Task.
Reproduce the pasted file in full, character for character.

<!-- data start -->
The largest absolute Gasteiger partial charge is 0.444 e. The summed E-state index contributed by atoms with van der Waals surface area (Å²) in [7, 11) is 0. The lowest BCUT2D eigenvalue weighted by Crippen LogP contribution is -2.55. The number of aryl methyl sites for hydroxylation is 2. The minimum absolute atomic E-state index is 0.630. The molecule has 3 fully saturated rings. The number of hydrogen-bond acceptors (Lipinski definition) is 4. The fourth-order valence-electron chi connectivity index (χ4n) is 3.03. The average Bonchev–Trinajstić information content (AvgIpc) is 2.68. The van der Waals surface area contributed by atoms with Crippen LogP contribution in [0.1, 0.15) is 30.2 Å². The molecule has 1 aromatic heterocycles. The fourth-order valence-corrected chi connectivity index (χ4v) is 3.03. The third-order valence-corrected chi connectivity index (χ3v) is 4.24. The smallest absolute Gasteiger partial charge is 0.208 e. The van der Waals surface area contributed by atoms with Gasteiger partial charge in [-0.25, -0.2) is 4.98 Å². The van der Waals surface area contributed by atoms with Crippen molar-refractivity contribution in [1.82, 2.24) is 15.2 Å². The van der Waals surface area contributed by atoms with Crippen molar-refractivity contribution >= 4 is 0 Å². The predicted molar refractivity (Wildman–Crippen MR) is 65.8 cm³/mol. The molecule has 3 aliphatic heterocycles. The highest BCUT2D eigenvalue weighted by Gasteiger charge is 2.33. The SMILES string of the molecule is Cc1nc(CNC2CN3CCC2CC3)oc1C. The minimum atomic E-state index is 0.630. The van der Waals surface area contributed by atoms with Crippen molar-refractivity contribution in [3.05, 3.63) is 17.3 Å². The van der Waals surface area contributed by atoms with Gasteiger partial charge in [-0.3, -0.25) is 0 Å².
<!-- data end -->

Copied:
The largest absolute Gasteiger partial charge is 0.444 e. The summed E-state index contributed by atoms with van der Waals surface area (Å²) in [7, 11) is 0. The lowest BCUT2D eigenvalue weighted by Crippen LogP contribution is -2.55. The number of aryl methyl sites for hydroxylation is 2. The minimum absolute atomic E-state index is 0.630. The molecule has 3 fully saturated rings. The number of hydrogen-bond acceptors (Lipinski definition) is 4. The fourth-order valence-electron chi connectivity index (χ4n) is 3.03. The average Bonchev–Trinajstić information content (AvgIpc) is 2.68. The van der Waals surface area contributed by atoms with Crippen LogP contribution in [0.1, 0.15) is 30.2 Å². The molecule has 1 aromatic heterocycles. The fourth-order valence-corrected chi connectivity index (χ4v) is 3.03. The third-order valence-corrected chi connectivity index (χ3v) is 4.24. The smallest absolute Gasteiger partial charge is 0.208 e. The van der Waals surface area contributed by atoms with Gasteiger partial charge in [-0.25, -0.2) is 4.98 Å². The van der Waals surface area contributed by atoms with Crippen molar-refractivity contribution in [1.82, 2.24) is 15.2 Å². The van der Waals surface area contributed by atoms with Crippen molar-refractivity contribution >= 4 is 0 Å². The predicted molar refractivity (Wildman–Crippen MR) is 65.8 cm³/mol. The molecule has 3 aliphatic heterocycles. The highest BCUT2D eigenvalue weighted by Gasteiger charge is 2.33. The SMILES string of the molecule is Cc1nc(CNC2CN3CCC2CC3)oc1C. The minimum atomic E-state index is 0.630. The van der Waals surface area contributed by atoms with Crippen molar-refractivity contribution in [3.05, 3.63) is 17.3 Å². The van der Waals surface area contributed by atoms with Gasteiger partial charge in [-0.3, -0.25) is 0 Å².